Abhishek: Skateboarding is going to be huge in India. We have a large percentage of the population who are young and are running out of things to do. With stiff competition in school, college and work, they will need to find an outlet for their creativity and energy. With most of the people in India living in poverty, the kids have way bigger problems than boredom. From my experience, in the past years, skateboarding gives these kids an opportunity to get out and meet new people, have new experiences and share their stories with each other. Skateboarding doesn’t solve complex problems, but gives skaters something do where they can forget about everything that is bothering them and allows for their creativity to come out.
DREAM:IN: Who are some of your biggest influences, favorite skaters?
Abhishek: Biggest inspirations would be the crew of 2er (zweier skate club) in Hanover, Germany. They are some of my best friends and biggest inspirations for what we do with skateboarding. As for favorite skaters, I love Chris Haslam, Mike V and Ritchie Jackson; they are all super creative with their skateboarding.
DREAM:IN: I’m from coast-side Los Angeles, and I live about 10 minutes from Santa Monic/Venice Beach area, which is home to skateboarding legends, Z-Boys, which the movie “Lords of Dogtown” was made about. Has that crew influenced you at all? Can you relate to their style?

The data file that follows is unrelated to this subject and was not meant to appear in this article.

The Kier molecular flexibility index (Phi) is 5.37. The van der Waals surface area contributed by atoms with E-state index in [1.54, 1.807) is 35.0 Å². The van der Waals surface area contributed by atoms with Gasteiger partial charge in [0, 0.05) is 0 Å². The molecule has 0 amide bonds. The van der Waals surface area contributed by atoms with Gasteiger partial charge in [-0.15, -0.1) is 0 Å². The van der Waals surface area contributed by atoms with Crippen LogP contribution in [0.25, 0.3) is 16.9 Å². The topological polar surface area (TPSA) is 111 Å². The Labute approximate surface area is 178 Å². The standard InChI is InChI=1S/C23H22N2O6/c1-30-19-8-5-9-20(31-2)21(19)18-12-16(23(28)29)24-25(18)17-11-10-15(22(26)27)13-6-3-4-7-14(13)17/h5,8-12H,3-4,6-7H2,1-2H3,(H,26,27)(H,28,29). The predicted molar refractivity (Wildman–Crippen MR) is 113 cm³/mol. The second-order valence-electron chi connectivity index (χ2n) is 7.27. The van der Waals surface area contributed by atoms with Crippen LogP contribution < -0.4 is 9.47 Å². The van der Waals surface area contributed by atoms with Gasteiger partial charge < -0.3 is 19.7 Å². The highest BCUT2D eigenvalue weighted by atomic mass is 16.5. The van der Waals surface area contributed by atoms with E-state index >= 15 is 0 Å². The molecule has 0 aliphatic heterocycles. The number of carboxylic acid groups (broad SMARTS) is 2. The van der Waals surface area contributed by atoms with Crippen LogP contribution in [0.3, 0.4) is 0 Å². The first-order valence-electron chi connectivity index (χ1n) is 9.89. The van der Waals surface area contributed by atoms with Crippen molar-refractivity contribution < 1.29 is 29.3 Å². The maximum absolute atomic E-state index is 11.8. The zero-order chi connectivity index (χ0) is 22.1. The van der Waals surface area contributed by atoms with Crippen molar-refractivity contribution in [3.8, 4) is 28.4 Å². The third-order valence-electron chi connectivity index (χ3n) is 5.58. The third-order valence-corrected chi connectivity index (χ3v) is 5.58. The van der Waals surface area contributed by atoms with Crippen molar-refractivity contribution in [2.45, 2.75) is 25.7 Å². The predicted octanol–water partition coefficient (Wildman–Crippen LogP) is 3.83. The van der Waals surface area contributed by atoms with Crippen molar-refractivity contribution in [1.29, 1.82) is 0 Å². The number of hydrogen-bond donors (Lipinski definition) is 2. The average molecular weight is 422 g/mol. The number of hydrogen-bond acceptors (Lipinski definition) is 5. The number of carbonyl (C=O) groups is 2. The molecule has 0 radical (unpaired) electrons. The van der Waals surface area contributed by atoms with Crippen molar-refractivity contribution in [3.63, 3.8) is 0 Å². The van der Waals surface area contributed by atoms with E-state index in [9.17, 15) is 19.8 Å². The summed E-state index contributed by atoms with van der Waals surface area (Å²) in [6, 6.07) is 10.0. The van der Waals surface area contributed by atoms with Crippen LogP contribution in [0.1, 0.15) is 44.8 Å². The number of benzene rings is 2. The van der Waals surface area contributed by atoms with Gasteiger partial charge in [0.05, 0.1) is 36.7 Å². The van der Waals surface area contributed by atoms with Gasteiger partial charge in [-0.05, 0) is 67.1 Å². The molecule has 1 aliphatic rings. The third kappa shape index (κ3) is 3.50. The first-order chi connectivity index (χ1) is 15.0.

Abhishek: Yeah, I seen the movie, as well as the documentary. You are lucky to live close to some legendary spots. It is an amazing story, and of course, everyone worldwide will thank those guys for starting it all. It is just difficult to relate to since the Z-Boys were from totally different backgrounds than from the original ‘Holystoked’ crew. For example, I graduated law school and worked for two years as an artist in an animation studio.
DREAM:IN: Where are some of your places to skateboard, here in India?
Abhishek: Some concrete bowls and ramps around India are in Goa, Bangalore, Pune, Pondicherry, and Hampi. Delhi also has some great street spots as well as a basement with wooden ramps.
DREAM:IN: If people want to check out and buy some of HolyStoked’s merchandise & products, or if someone wants to buy their first ‘HolyStoked’ skateboard, how can they do it?
Abhishek: You can get it www.holystoked.com or you could come down to the park in Bangalore.
DREAM:IN: Lastly, do you have any tips for other young entrepreneurs out there? Any advice to keep them rolling?
Abhishek: My tip would be to make sure you are doing what you love, there is no point starting something you don’t believe in. Stay patient when it comes to making money, and take joy in just doing what you are doing. Also entrepreneurs face immense stresses so you have to find something that helps you unwind. Nothing better for that than skateboarding :)
DREAM:IN: Thanks for the telling us about the collective, will check you guys out at the skatepark soon!